It seems to be based, in part, on an experiment by Campbell & Murphy (1998).  They tried to experimentally screw circadia by exposing an isolated spot of skin on the back of the knee to 3 hours of bright light.  Melatonin data weren’t shown, but the authors said they mirrored body temperature:

Campbell Murphy

It worked (for body temperature, at least).

But FAR more interestingly, Czeisler showed bright light-induced melatonin suppression in blind people was reversed if they covered their eyes!!!Czeisler

This is wild.  Unless there is something CircadianlyMagical about the skin on the back of the knees, then these findings refute those of Campbell.  Czeisler’s findings were confirmed by Hatonen (1999) in sighted people: black circles = no light exposure; open squares = full-face light exposure with eyes closed (partially blunted melatonin secretion); and open circles = full-face light exposure with eyes open (fully blunted melatonin):Hatonen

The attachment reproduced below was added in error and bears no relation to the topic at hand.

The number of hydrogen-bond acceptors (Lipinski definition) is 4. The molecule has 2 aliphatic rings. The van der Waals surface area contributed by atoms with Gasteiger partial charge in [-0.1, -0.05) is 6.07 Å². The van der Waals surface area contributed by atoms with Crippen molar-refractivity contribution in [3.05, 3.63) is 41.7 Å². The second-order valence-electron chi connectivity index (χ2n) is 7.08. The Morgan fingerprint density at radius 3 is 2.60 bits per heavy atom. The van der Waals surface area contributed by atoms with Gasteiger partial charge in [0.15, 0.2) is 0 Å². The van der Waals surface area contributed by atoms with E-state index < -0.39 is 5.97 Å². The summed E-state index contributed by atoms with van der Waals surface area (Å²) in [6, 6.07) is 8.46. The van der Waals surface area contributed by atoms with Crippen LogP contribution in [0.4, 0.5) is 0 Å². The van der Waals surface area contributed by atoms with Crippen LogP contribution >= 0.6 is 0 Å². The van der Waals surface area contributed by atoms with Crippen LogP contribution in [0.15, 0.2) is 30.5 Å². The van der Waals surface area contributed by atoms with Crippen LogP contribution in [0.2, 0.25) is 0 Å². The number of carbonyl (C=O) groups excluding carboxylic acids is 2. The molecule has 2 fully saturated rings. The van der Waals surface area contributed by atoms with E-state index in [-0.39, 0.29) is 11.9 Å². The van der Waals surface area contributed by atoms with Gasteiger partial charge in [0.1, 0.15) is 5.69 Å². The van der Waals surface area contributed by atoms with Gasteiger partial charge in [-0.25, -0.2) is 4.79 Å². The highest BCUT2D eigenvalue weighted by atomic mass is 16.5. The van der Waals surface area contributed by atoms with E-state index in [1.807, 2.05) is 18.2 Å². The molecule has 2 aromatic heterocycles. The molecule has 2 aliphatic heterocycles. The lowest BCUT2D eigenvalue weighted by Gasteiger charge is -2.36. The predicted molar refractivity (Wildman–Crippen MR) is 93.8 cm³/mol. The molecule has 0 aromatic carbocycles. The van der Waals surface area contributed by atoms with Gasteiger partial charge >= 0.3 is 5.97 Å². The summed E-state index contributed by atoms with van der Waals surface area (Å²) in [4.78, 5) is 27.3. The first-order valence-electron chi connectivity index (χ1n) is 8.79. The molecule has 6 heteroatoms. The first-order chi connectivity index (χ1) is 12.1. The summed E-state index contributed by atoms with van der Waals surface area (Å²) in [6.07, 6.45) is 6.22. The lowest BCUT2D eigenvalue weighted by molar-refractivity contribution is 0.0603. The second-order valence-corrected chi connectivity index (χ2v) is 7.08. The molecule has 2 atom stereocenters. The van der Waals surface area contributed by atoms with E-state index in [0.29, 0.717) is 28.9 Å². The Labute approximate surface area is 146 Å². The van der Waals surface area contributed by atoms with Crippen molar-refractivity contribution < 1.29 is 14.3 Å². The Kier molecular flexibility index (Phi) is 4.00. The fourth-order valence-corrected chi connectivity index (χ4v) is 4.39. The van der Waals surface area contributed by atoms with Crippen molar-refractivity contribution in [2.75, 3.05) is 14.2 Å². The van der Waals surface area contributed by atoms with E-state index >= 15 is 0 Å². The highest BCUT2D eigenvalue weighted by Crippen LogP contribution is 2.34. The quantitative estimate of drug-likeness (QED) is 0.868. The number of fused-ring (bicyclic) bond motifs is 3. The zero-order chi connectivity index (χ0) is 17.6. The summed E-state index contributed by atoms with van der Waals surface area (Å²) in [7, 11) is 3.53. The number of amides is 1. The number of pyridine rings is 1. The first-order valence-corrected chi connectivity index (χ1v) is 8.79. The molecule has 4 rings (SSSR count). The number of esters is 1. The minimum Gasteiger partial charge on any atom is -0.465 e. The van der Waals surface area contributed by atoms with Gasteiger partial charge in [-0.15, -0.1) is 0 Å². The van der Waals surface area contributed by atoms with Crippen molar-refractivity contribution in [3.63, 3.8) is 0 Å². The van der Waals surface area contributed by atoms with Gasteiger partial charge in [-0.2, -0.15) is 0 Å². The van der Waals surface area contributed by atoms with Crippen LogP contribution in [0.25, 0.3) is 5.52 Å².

Of note, blind eyes and closed eyes aren’t the same as covered eyes.  There were, however, 2 people who exhibited no melatonin inhibition with closed eyes.  Perhaps some are intrinsically more light-resistant, or have robust eyelids or something.

It seems as though we needn’t worry about Campbell’s findings after all because they were directly refuted by Hebert (1999):Hebert

The light exposure protocol in both of the studies was identical: 13000 lux to the back of the knees for 3 hours.


Perhaps we should’ve demanded to see Campbell’s melatonin data?  Or not.  Lushington confirmed Hebert’s findings (albeit with only 11000 lux):Lushington